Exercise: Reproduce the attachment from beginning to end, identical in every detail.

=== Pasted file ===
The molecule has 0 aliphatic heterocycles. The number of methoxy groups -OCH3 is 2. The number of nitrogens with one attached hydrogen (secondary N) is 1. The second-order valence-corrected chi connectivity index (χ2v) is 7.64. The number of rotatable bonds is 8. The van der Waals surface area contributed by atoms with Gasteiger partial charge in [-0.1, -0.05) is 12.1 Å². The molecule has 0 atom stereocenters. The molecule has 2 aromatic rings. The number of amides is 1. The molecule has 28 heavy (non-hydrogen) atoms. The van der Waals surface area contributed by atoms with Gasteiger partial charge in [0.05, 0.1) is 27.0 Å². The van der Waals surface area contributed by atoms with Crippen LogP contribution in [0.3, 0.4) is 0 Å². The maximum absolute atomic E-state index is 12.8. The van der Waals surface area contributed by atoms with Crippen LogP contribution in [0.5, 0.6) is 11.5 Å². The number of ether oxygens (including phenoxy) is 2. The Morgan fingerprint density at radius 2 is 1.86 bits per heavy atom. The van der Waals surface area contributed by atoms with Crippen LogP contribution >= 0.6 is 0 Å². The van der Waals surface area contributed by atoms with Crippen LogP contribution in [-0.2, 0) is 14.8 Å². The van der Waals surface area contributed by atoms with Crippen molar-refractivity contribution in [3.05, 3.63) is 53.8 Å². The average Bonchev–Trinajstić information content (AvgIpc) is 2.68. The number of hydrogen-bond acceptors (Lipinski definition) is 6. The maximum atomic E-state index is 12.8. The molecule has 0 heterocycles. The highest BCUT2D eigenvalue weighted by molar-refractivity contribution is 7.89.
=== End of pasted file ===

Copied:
The molecule has 0 aliphatic heterocycles. The number of methoxy groups -OCH3 is 2. The number of nitrogens with one attached hydrogen (secondary N) is 1. The second-order valence-corrected chi connectivity index (χ2v) is 7.64. The number of rotatable bonds is 8. The van der Waals surface area contributed by atoms with Gasteiger partial charge in [-0.1, -0.05) is 12.1 Å². The molecule has 0 atom stereocenters. The molecule has 2 aromatic rings. The number of amides is 1. The molecule has 28 heavy (non-hydrogen) atoms. The van der Waals surface area contributed by atoms with Gasteiger partial charge in [0.05, 0.1) is 27.0 Å². The van der Waals surface area contributed by atoms with Crippen LogP contribution in [0.3, 0.4) is 0 Å². The maximum absolute atomic E-state index is 12.8. The van der Waals surface area contributed by atoms with Crippen LogP contribution in [0.5, 0.6) is 11.5 Å². The number of ether oxygens (including phenoxy) is 2. The Morgan fingerprint density at radius 2 is 1.86 bits per heavy atom. The van der Waals surface area contributed by atoms with Crippen LogP contribution >= 0.6 is 0 Å². The van der Waals surface area contributed by atoms with Crippen LogP contribution in [-0.2, 0) is 14.8 Å². The van der Waals surface area contributed by atoms with Crippen molar-refractivity contribution in [3.05, 3.63) is 53.8 Å². The average Bonchev–Trinajstić information content (AvgIpc) is 2.68. The number of hydrogen-bond acceptors (Lipinski definition) is 6. The maximum atomic E-state index is 12.8. The molecule has 0 heterocycles. The highest BCUT2D eigenvalue weighted by molar-refractivity contribution is 7.89.